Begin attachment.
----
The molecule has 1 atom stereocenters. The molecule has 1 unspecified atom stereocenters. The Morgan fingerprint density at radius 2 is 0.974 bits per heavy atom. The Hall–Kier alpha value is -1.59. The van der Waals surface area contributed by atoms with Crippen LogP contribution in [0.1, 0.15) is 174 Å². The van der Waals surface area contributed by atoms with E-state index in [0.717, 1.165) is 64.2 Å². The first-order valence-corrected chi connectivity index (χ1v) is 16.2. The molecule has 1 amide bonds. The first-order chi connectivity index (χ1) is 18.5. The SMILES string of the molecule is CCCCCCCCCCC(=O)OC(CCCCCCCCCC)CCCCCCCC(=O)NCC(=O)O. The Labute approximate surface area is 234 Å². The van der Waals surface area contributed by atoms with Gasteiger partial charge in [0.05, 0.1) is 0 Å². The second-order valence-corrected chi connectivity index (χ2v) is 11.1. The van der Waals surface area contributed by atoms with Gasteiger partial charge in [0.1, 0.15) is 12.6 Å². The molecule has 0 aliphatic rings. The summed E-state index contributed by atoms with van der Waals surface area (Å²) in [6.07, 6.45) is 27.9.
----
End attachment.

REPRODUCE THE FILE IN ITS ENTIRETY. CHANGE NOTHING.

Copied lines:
The molecule has 1 atom stereocenters. The molecule has 1 unspecified atom stereocenters. The Morgan fingerprint density at radius 2 is 0.974 bits per heavy atom. The Hall–Kier alpha value is -1.59. The van der Waals surface area contributed by atoms with Crippen LogP contribution in [0.1, 0.15) is 174 Å². The van der Waals surface area contributed by atoms with E-state index in [0.717, 1.165) is 64.2 Å². The first-order valence-corrected chi connectivity index (χ1v) is 16.2. The molecule has 1 amide bonds. The first-order chi connectivity index (χ1) is 18.5. The SMILES string of the molecule is CCCCCCCCCCC(=O)OC(CCCCCCCCCC)CCCCCCCC(=O)NCC(=O)O. The Labute approximate surface area is 234 Å². The van der Waals surface area contributed by atoms with Gasteiger partial charge in [0.05, 0.1) is 0 Å². The second-order valence-corrected chi connectivity index (χ2v) is 11.1. The van der Waals surface area contributed by atoms with Gasteiger partial charge in [0.1, 0.15) is 12.6 Å². The molecule has 0 aliphatic rings. The summed E-state index contributed by atoms with van der Waals surface area (Å²) in [6.07, 6.45) is 27.9.